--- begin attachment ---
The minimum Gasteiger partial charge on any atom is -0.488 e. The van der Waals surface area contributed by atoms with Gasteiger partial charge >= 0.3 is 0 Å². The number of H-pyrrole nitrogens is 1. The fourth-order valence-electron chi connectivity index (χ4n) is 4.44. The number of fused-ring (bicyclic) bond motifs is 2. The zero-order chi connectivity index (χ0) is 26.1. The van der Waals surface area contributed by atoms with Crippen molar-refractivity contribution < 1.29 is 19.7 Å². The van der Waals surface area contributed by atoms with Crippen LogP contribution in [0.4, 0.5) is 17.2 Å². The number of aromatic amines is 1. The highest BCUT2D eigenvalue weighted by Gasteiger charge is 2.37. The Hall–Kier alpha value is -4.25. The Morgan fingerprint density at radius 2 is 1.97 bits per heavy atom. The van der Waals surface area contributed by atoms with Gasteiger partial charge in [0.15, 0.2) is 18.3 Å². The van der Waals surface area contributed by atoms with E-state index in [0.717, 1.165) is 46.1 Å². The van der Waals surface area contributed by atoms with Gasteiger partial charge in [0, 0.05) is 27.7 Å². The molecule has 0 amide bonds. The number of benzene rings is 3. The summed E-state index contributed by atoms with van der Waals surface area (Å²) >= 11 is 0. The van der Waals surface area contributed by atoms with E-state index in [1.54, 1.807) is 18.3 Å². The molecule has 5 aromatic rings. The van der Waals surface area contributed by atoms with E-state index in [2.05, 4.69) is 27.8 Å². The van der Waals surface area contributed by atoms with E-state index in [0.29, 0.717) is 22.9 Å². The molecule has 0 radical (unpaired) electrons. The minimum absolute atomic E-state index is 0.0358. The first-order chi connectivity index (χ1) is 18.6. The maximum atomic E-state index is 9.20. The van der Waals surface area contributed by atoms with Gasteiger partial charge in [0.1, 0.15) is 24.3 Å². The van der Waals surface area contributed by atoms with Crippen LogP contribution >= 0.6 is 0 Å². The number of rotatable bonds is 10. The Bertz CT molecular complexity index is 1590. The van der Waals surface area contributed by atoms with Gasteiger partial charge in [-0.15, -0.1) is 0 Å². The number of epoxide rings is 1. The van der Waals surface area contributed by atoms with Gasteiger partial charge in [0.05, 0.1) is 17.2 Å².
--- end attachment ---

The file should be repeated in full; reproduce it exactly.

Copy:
The minimum Gasteiger partial charge on any atom is -0.488 e. The van der Waals surface area contributed by atoms with Gasteiger partial charge >= 0.3 is 0 Å². The number of H-pyrrole nitrogens is 1. The fourth-order valence-electron chi connectivity index (χ4n) is 4.44. The number of fused-ring (bicyclic) bond motifs is 2. The zero-order chi connectivity index (χ0) is 26.1. The van der Waals surface area contributed by atoms with Crippen molar-refractivity contribution < 1.29 is 19.7 Å². The van der Waals surface area contributed by atoms with Crippen LogP contribution in [0.4, 0.5) is 17.2 Å². The number of aromatic amines is 1. The highest BCUT2D eigenvalue weighted by Gasteiger charge is 2.37. The Hall–Kier alpha value is -4.25. The Morgan fingerprint density at radius 2 is 1.97 bits per heavy atom. The van der Waals surface area contributed by atoms with Gasteiger partial charge in [0.15, 0.2) is 18.3 Å². The van der Waals surface area contributed by atoms with E-state index in [0.717, 1.165) is 46.1 Å². The van der Waals surface area contributed by atoms with Gasteiger partial charge in [0, 0.05) is 27.7 Å². The molecule has 0 amide bonds. The number of benzene rings is 3. The summed E-state index contributed by atoms with van der Waals surface area (Å²) >= 11 is 0. The van der Waals surface area contributed by atoms with E-state index in [1.54, 1.807) is 18.3 Å². The molecule has 5 aromatic rings. The van der Waals surface area contributed by atoms with E-state index in [2.05, 4.69) is 27.8 Å². The van der Waals surface area contributed by atoms with E-state index in [0.29, 0.717) is 22.9 Å². The molecule has 0 radical (unpaired) electrons. The minimum absolute atomic E-state index is 0.0358. The first-order chi connectivity index (χ1) is 18.6. The maximum atomic E-state index is 9.20. The van der Waals surface area contributed by atoms with Gasteiger partial charge in [0.1, 0.15) is 24.3 Å². The van der Waals surface area contributed by atoms with Crippen LogP contribution >= 0.6 is 0 Å². The number of rotatable bonds is 10. The Bertz CT molecular complexity index is 1590. The van der Waals surface area contributed by atoms with Gasteiger partial charge in [-0.15, -0.1) is 0 Å². The number of epoxide rings is 1. The van der Waals surface area contributed by atoms with Gasteiger partial charge in [0.05, 0.1) is 17.2 Å².